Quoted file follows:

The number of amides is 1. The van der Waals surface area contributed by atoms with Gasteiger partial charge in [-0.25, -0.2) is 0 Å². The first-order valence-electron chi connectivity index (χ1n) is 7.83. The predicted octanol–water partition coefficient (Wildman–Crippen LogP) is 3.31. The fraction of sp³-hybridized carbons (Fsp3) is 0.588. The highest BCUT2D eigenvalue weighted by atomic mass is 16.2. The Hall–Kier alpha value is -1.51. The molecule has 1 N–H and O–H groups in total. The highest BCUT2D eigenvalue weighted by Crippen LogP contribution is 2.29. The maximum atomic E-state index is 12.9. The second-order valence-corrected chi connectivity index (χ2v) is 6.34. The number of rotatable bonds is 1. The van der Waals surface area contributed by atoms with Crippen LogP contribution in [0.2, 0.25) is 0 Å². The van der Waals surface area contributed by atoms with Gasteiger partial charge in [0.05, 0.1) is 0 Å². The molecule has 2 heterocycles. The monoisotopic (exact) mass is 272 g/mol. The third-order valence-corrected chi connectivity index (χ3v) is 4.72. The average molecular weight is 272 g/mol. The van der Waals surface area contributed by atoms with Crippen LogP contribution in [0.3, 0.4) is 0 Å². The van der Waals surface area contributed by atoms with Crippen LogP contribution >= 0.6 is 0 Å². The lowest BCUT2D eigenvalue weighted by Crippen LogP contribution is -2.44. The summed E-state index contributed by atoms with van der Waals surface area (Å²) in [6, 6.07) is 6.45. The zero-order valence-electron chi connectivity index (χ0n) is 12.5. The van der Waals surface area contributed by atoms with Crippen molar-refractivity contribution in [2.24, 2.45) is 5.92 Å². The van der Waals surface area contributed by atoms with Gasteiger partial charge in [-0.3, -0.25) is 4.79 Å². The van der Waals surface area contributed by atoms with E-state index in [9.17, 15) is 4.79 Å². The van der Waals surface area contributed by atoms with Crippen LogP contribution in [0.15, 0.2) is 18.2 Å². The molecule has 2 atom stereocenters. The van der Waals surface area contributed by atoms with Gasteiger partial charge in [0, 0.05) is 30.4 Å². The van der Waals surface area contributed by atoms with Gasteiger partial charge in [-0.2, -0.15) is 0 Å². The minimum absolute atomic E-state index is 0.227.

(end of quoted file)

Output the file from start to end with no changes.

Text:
The number of amides is 1. The van der Waals surface area contributed by atoms with Gasteiger partial charge in [-0.25, -0.2) is 0 Å². The first-order valence-electron chi connectivity index (χ1n) is 7.83. The predicted octanol–water partition coefficient (Wildman–Crippen LogP) is 3.31. The fraction of sp³-hybridized carbons (Fsp3) is 0.588. The highest BCUT2D eigenvalue weighted by atomic mass is 16.2. The Hall–Kier alpha value is -1.51. The molecule has 1 N–H and O–H groups in total. The highest BCUT2D eigenvalue weighted by Crippen LogP contribution is 2.29. The maximum atomic E-state index is 12.9. The second-order valence-corrected chi connectivity index (χ2v) is 6.34. The number of rotatable bonds is 1. The van der Waals surface area contributed by atoms with Crippen LogP contribution in [0.2, 0.25) is 0 Å². The van der Waals surface area contributed by atoms with Gasteiger partial charge in [0.05, 0.1) is 0 Å². The molecule has 2 heterocycles. The monoisotopic (exact) mass is 272 g/mol. The third-order valence-corrected chi connectivity index (χ3v) is 4.72. The average molecular weight is 272 g/mol. The van der Waals surface area contributed by atoms with Crippen LogP contribution in [0.3, 0.4) is 0 Å². The van der Waals surface area contributed by atoms with Crippen LogP contribution >= 0.6 is 0 Å². The lowest BCUT2D eigenvalue weighted by Crippen LogP contribution is -2.44. The summed E-state index contributed by atoms with van der Waals surface area (Å²) in [6, 6.07) is 6.45. The zero-order valence-electron chi connectivity index (χ0n) is 12.5. The van der Waals surface area contributed by atoms with Crippen molar-refractivity contribution in [2.24, 2.45) is 5.92 Å². The van der Waals surface area contributed by atoms with Gasteiger partial charge in [-0.3, -0.25) is 4.79 Å². The van der Waals surface area contributed by atoms with E-state index in [9.17, 15) is 4.79 Å². The van der Waals surface area contributed by atoms with Crippen LogP contribution in [0.15, 0.2) is 18.2 Å². The molecule has 2 atom stereocenters. The van der Waals surface area contributed by atoms with Gasteiger partial charge in [0, 0.05) is 30.4 Å². The van der Waals surface area contributed by atoms with Gasteiger partial charge in [-0.2, -0.15) is 0 Å². The minimum absolute atomic E-state index is 0.227.